Olomouc was the place we were heading for on this last day of the official trip to Czechia, Slovakia aand Poland. We were ready for a nice day again. And Olomouc was a perfect opportunity to spend our last money. But how different would this day start. The trip to Olomouc was good. We didn’t need a guide today, cause we would be able to discover this city ourselves. The bus was parked on a big parking place, just outside the centre of the city. Two streets away from the shops. We went to the centre of the town in a big row, and there we started to form groups. Rita and myself decided to walk with Piet and Marijke, and Jo and his mother Lenie. The tourist office was right in the centre of the town, on the big market place, next to the McDonalds. What exactly happened there is still unclear to us. But after we had picked up some brochures, Lenie found out that she had lost her wallet with all her money, some pictures and some other papers. Panic all around. It could have been the gypsie people who were begging on the parking lot, when the bus arrived. It could also have been some of the guys who were standing in the tourist office. Whoever it was, the had handled pretty quick. And of course they had done this with someone that couldn’t defend herself too well. A bad start for such a beautiful day. We decided to buy her a cup of coffee. We also tried to encourage her to think not too much about what happened. This can cause a lot of trouble and panic. Why, good lord, why should this happen. And why with this lovely lady, that wouldn’t even able to hurt a fly??!! After that cup of coffee we decided to walk around in this beautiful city. A city that was also the proud owner of a beautiful clock that was hanging on the outside of the county hall. It looked like ‘L’Orloj’, that we saw in Prague. And this one worked , although not too much happened . Some puppets were moving, and there sounded some music. But the clockwork itself looked much more impressive than the moving images. The shops were nice. There was one record store that was quite okay. Lots of cassettes as usual. And because we didn’t want the rest of our group to wait too long, we decided to move on to the market. We bought some fruit there, which was really cheap and enjoyed the nice wheather. We also found a little store where we could buy a candle that was made of bee wax, for Rita’s father. And we found out that turtle riding is fun to do. Jo and Rita were sitting on this huge turtle sculptures that were on the market place there. That became nice pictures of course. Same goes for the beautiful fountains they had there (three big fountains). And there was this enormous pilar, with historic sculptures on it, in the middle of this market place, that was one of the biggest eyecatchers of Olomouc. McDonalds was the place where we took our lunch. French fries with chicken McNuggets and a McFlurry. Of course, Lenie and Jo were treated on a meal as well. We felt so sorry for her that this had to happen to her. After this meal we had to go back to the bus again. We still had a few minutes, so we decided to take the long way back, which led us to a short visit to a church which was on our way to the bus. There we saw Herman, who was enjoying the church organ playing there. He is a church organ player as well, so you can imagine that it was a treat for him to hear the organ play here. When we arrived at the bus, we heard that a couple of people made a walk to the cathedral that we passed when we entered the city of Olomouc. That would have been very nice to visit as well, but you can’t have it all. On the parking place there was an old aeroplane, that just stood there. Nice to make a posed picture of, a last memory of Olomouc. When we left the parking place, I had a good look at the ground of the parking place. The ground was covered with glass pieces. I think it’s not really safe to park the bus here at night. On our way back to the hotel, Kees Koppenol organised a sort of fund for Lenie. He collected money from the group members, while Lenie and Jo were asleep. And before we got back to the hotel, he handed the money to Lenie. There was enough to buy a new purse, and she got ‘her stolen money’ back. It’s still a pity of the pictures of her grandchildren of course, but when you looked at the smiling face of this old lady and the faces of the rest of the group you knew that there are still some good people in this world. People that stand up for each other, when one member of the group goes through some bad times. That was a good experience. We returned to our hotel, pretty early in the evening. There was plenty of time to take a walk through the parc. Which we did. There was a stairs that led to the upper part of this parc. From the top of this small hill you could have a nice look over the city. There was a church on top of this hill as well, and a statue that remembered us of a sort of war memorial statue. My Czechian speaking and reading didn’t improve well enough though, to tell you what this statue was about. We went back to the hotel for our dinner, and after that we hit the sack quite early. We had a long drive ahead of us the next day.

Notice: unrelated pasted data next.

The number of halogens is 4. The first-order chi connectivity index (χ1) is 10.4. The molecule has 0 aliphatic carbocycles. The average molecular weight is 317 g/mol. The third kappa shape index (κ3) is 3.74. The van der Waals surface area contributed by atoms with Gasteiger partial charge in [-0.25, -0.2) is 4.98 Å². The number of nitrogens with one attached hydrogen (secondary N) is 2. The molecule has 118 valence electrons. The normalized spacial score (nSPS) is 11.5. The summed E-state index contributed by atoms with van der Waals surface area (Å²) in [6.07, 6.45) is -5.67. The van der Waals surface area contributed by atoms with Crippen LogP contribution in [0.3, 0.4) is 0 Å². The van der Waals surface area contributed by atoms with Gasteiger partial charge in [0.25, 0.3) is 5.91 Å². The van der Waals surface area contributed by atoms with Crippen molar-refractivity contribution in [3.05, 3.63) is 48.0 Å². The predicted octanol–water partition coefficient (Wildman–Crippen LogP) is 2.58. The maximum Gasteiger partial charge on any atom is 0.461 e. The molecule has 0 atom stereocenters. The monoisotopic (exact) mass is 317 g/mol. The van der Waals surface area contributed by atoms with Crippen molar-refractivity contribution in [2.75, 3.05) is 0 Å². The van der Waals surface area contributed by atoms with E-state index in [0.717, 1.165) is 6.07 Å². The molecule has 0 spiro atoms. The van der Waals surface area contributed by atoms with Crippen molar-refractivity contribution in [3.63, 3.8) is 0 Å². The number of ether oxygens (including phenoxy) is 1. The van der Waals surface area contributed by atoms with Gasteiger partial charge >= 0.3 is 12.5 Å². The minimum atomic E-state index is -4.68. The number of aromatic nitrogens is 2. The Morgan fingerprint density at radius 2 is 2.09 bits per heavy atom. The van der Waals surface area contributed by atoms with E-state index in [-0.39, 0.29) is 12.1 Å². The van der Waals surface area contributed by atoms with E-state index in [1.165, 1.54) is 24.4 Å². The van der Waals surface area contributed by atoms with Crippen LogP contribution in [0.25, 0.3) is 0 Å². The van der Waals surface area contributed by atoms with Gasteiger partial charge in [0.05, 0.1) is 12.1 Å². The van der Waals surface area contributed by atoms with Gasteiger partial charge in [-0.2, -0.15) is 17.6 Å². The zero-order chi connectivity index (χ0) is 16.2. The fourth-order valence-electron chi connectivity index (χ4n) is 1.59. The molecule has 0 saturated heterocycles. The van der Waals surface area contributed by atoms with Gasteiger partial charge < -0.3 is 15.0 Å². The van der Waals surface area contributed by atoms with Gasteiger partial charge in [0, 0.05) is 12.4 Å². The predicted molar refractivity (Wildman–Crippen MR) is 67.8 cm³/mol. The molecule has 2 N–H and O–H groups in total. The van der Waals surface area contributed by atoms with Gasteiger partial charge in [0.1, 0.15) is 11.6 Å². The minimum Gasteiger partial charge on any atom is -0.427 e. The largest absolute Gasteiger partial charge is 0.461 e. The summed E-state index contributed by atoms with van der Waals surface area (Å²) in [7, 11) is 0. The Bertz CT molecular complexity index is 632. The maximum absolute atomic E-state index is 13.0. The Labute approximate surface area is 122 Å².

Day 14, September 13th